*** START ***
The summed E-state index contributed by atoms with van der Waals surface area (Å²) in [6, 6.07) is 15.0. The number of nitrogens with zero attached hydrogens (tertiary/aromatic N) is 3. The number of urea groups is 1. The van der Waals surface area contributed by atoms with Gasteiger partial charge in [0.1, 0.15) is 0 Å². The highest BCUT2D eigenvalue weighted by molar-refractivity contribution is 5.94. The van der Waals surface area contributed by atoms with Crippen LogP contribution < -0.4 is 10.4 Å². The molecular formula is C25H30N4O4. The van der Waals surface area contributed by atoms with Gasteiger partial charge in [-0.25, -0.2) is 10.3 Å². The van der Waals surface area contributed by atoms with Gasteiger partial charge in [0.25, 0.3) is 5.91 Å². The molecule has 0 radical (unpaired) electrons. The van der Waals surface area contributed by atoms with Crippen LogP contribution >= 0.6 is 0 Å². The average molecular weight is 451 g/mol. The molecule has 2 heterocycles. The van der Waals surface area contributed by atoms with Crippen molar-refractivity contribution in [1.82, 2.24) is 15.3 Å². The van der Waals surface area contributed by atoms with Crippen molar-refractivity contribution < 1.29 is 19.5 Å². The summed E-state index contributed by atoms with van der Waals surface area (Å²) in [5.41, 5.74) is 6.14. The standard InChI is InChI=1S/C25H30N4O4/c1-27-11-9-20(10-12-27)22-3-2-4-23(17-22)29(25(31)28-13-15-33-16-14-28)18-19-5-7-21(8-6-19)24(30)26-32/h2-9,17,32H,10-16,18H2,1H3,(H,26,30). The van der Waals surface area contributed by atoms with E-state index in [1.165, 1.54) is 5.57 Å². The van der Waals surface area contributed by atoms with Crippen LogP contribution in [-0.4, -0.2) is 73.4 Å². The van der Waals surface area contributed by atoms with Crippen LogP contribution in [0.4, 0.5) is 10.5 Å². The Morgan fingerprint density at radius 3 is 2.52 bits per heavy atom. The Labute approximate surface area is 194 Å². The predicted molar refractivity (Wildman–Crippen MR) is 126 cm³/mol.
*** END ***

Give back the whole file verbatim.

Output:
The summed E-state index contributed by atoms with van der Waals surface area (Å²) in [6, 6.07) is 15.0. The number of nitrogens with zero attached hydrogens (tertiary/aromatic N) is 3. The number of urea groups is 1. The van der Waals surface area contributed by atoms with Gasteiger partial charge in [0.1, 0.15) is 0 Å². The highest BCUT2D eigenvalue weighted by molar-refractivity contribution is 5.94. The van der Waals surface area contributed by atoms with Crippen LogP contribution < -0.4 is 10.4 Å². The molecular formula is C25H30N4O4. The van der Waals surface area contributed by atoms with Gasteiger partial charge in [-0.25, -0.2) is 10.3 Å². The van der Waals surface area contributed by atoms with Gasteiger partial charge in [0.25, 0.3) is 5.91 Å². The molecule has 0 radical (unpaired) electrons. The van der Waals surface area contributed by atoms with Crippen LogP contribution >= 0.6 is 0 Å². The average molecular weight is 451 g/mol. The molecule has 2 heterocycles. The van der Waals surface area contributed by atoms with Crippen molar-refractivity contribution in [1.82, 2.24) is 15.3 Å². The van der Waals surface area contributed by atoms with Crippen molar-refractivity contribution < 1.29 is 19.5 Å². The summed E-state index contributed by atoms with van der Waals surface area (Å²) in [5.41, 5.74) is 6.14. The standard InChI is InChI=1S/C25H30N4O4/c1-27-11-9-20(10-12-27)22-3-2-4-23(17-22)29(25(31)28-13-15-33-16-14-28)18-19-5-7-21(8-6-19)24(30)26-32/h2-9,17,32H,10-16,18H2,1H3,(H,26,30). The van der Waals surface area contributed by atoms with E-state index in [1.165, 1.54) is 5.57 Å². The van der Waals surface area contributed by atoms with Crippen LogP contribution in [-0.4, -0.2) is 73.4 Å². The van der Waals surface area contributed by atoms with Crippen LogP contribution in [0.4, 0.5) is 10.5 Å². The Morgan fingerprint density at radius 3 is 2.52 bits per heavy atom. The Labute approximate surface area is 194 Å². The predicted molar refractivity (Wildman–Crippen MR) is 126 cm³/mol.